Still, nothing beats a walk in the woods no matter what the season. This is the path to the first waterfall view of the day. It was chilly, we had to wear jeans and sweaters, but it was worth it. It was one mile to the waterfall.

Log Hollow Falls 2

The first waterfall we hiked to was Log Hollow Falls.  It is way off the beaten path of the Blue Ridge Parkway or DuPont Forest. Small (only 25 feet high) and tucked away, we had the place to ourselves to listen to the gentle running stream, hear a rustle of leaves, and marvel at the quiet beauty.

Log Hollow Falls 7

Back to the car, we drove over to Whitewater Falls near the SC border. This park is more of a draw, with a nice parking lot, a paved walk to the observation point, then 154 wooden steps down to the bottom. Going down is easy, coming back up is a bit hard on the knees. This picture is from the observation point, some color in the trees but still a lot of green. Whitewater Falls is the tallest in the eastern US, falling a total of 811 feet. This is the upper section, 411 feet.

Whitewater Falls 3

Whitewater Falls bottom section falls another 400 feet.

Whitewater Falls 5

From the bottom, you can get a view of both sections.

Whitewater Falls 11

Another view of the upper falls.

Whitewater Falls 10

While we were in that area, I was able to take a picture of Lake Toxaway.  This area is still mostly green, and probably won’t reach peak color until mid-November.

Lake Toxaway

I did find this tree with beautiful color, lovely red leaves against an azure blue sky.

Leaves 2016 7

Another short drive south of Rosman, there is a privately held property with a waterfall. They allow visitors to respectfully visit on their property. The falls drop 60 feet down a rock face, lovely and a bit unusual in the rock formations.

Eastatoe Falls 1

The rock at the top has a curve to the right, which makes an interesting pattern to the falling water.

Eastatoe Falls 13

Lovely, isn’t it? The leaves are scattered around the moss covered rocks.

Eastatoe Falls 16

Downstream a bit, there is a little bridge that leads to a small raised platform with a couple of chairs to sit and enjoy nature in all her glory.

Eastatoe Falls 28

Moss covered rocks channel the water between creating a calming environment, a perfect way to relax.

Eastatoe Falls 29

Here and there, brilliant color can be found. This scarlet red and orange with some gold was all on the same tree.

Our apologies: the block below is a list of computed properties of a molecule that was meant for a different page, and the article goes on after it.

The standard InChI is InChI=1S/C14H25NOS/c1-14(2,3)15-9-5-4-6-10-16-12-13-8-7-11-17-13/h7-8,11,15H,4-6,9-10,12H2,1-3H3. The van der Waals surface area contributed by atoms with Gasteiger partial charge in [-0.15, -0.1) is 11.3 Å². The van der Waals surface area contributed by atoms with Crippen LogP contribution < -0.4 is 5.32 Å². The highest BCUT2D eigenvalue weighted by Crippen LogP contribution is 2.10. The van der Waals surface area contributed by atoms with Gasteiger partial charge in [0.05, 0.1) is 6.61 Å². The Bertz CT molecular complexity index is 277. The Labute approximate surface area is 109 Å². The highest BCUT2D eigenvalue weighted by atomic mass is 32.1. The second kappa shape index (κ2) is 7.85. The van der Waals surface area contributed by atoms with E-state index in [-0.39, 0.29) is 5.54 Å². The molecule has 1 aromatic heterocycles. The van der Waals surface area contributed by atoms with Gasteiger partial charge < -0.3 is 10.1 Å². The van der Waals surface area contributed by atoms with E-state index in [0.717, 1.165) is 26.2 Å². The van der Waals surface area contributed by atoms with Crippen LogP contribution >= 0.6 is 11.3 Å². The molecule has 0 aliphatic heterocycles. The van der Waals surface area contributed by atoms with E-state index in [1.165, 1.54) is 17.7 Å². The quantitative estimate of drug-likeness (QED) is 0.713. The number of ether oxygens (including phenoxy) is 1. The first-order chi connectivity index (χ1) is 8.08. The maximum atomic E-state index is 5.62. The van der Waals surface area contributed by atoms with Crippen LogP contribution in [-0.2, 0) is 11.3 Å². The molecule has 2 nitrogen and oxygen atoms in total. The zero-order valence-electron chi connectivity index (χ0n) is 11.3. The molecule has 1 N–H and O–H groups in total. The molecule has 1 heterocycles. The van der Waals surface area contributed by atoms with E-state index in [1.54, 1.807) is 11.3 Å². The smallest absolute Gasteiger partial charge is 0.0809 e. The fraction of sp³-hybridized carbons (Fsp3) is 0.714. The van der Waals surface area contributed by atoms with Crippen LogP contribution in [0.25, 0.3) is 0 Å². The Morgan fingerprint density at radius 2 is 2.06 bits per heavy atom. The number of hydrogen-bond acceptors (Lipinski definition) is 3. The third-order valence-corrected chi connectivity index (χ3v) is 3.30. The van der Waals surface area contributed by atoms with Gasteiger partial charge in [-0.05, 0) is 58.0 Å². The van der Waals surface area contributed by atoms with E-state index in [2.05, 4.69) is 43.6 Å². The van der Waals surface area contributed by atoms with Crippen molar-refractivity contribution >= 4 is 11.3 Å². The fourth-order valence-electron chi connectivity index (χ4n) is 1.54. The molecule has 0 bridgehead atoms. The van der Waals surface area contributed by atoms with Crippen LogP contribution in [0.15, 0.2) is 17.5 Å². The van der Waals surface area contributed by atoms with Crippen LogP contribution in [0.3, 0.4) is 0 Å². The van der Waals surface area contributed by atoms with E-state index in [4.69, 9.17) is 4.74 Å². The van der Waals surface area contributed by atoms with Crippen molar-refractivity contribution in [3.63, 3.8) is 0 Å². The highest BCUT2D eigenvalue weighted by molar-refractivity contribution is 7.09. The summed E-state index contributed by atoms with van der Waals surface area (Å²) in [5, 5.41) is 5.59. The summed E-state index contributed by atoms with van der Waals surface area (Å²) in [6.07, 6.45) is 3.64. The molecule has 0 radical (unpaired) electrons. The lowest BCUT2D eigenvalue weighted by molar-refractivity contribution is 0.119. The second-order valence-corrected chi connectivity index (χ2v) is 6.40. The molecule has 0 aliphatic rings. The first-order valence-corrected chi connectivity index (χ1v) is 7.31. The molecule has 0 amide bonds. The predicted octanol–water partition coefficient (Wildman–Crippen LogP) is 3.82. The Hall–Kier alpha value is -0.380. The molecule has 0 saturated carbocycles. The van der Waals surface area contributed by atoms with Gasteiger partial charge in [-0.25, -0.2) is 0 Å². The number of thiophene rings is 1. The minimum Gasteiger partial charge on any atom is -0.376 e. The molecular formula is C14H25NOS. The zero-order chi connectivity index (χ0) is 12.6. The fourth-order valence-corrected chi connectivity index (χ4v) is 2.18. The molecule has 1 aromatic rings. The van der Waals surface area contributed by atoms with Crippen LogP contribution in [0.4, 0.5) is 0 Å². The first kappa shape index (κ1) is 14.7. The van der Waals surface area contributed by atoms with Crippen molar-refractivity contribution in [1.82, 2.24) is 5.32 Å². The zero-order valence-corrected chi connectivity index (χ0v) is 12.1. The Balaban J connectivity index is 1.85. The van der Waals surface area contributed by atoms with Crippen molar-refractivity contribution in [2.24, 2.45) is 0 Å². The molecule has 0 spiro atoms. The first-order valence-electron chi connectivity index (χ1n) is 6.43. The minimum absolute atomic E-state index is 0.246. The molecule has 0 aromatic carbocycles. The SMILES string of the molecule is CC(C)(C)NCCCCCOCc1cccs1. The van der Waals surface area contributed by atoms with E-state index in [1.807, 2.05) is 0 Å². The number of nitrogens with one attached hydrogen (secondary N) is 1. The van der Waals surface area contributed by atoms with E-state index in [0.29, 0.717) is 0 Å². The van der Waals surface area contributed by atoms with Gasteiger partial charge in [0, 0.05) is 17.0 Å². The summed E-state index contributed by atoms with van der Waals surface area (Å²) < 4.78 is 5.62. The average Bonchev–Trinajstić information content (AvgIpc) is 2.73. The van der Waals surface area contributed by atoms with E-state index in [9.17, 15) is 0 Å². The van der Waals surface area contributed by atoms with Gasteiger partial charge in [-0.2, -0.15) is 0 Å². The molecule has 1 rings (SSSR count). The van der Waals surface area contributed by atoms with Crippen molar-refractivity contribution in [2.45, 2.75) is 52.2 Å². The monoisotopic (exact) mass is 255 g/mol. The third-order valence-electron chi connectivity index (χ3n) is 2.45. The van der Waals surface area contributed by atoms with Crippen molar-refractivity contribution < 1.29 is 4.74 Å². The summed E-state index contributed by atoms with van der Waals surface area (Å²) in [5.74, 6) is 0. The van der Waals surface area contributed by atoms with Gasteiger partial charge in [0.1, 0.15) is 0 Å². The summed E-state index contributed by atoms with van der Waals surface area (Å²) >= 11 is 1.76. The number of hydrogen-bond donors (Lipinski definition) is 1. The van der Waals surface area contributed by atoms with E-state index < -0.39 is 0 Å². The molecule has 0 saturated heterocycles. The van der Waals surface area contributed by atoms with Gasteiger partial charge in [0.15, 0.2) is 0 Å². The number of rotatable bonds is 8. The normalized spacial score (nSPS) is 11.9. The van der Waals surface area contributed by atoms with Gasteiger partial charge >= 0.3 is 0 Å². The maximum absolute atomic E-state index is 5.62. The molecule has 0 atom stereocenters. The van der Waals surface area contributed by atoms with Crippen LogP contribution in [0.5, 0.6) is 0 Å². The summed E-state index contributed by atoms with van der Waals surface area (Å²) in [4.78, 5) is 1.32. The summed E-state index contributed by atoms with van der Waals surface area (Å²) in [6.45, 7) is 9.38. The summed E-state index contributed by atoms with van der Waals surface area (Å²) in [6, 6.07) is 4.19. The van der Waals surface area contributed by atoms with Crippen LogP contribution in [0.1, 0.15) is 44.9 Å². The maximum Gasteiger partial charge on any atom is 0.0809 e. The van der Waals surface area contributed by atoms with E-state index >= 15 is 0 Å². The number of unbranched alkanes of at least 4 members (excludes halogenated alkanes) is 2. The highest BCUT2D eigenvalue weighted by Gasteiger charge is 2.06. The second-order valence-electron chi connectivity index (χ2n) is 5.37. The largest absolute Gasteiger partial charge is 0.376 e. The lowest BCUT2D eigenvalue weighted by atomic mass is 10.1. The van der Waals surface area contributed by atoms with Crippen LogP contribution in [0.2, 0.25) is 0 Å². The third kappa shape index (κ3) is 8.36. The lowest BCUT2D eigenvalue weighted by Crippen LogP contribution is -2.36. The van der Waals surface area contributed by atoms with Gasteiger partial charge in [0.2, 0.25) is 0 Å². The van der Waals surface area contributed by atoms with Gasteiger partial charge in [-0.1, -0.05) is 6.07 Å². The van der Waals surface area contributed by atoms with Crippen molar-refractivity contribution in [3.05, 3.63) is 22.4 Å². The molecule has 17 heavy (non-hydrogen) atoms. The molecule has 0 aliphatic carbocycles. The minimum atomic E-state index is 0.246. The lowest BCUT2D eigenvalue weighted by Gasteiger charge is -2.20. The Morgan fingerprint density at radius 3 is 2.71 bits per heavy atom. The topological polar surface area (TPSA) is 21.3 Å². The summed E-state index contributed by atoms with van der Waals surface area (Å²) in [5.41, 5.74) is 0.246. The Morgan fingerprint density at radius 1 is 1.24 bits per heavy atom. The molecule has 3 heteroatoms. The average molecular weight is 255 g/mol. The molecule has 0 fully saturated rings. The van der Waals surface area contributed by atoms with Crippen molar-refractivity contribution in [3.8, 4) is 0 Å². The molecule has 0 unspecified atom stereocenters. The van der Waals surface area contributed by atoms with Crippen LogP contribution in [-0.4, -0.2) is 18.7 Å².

Fall 2016 trees

If you love that first quote as much as I did, there is a free printable on Ann Drake’s website with a lovely image – HERE.

I’ll leave you with this lovely thought.

When autumn dulls the summer skies,
And paler sunshine softly lies
Upon the brown and fallow lands:—
As fairy artists come in bands
To paint with brushes dipped with frost:—
They pay with gold, for verdure lost…
~V.O. Wallingford (b.1876), “The Cottonwood Trees”

How are the views at your place?


Foodie Friday and Everything Else at Rattlebridge Farm

Take Me Away!


September Hike

Saturday was a gorgeous day here in the mountains, temperature in the low 70s and clear.  A nice change from the overcast days we have had lately with afternoon rain.  We decided it was a perfect day to hike to some of our local waterfalls.  We drove over to Dupont Forest, our favorite place to hike, and picked the Triple Falls  trail.  We haven’t been up there in a couple of years.

September 20 hike -1

It is an intermediate trail because it has plenty of elevation change.  Luckily it goes up to the falls, so the last part of the hike coming back to the car is downhill.

September 20 hike - trail 2

There were a fair number of people out, but many times the trail was all our own.

September 20 hike -4

We stopped along the stream a couple of times both going up and coming down.

September 20 hike -3

We hiked up to Triple Falls, which is named for the three distinct waterfalls all on the same mountainside.  You can see two here, the third is at the bottom flowing to the left behind the trees.  We were high on the next ridge looking to the falls, and the people below will give you an idea of the scale.  These falls are high and lovely.  The roar of the water can be heard from quite a distance.

September 20 hike - Triple Falls

DH walked down to the very bottom to get these photos.

September 20 hike -triple falls bottom

September 20 hike -lower triple falls

September 20 hike triple falls lookg up

We weren’t too tired when we got to Triple Falls, so we decided to keep hiking. Going up we could get one more view between the trees.

September 20 hike -triple falls 2

We made it up to High Falls.  We went there earlier this year from the other side where the covered bridge sits over the river.

September 20 hike -high falls 2

Even the rocks are pretty with a sunny day.

September 20 hike -5

September 20 hike -downstream

We have a couple of weeks to go before our color season begins, but I did see this little section of a tree  starting to show a bit of red.

September 20 hike - a bit of color

Everything is so lush and green, lots of rain this summer. The stream on the left is quiet at this spot.

September 20 hike -creek trail

Yes, the downhill is easier going back, LOL!

September 20 hike -6

I hope you enjoyed the views!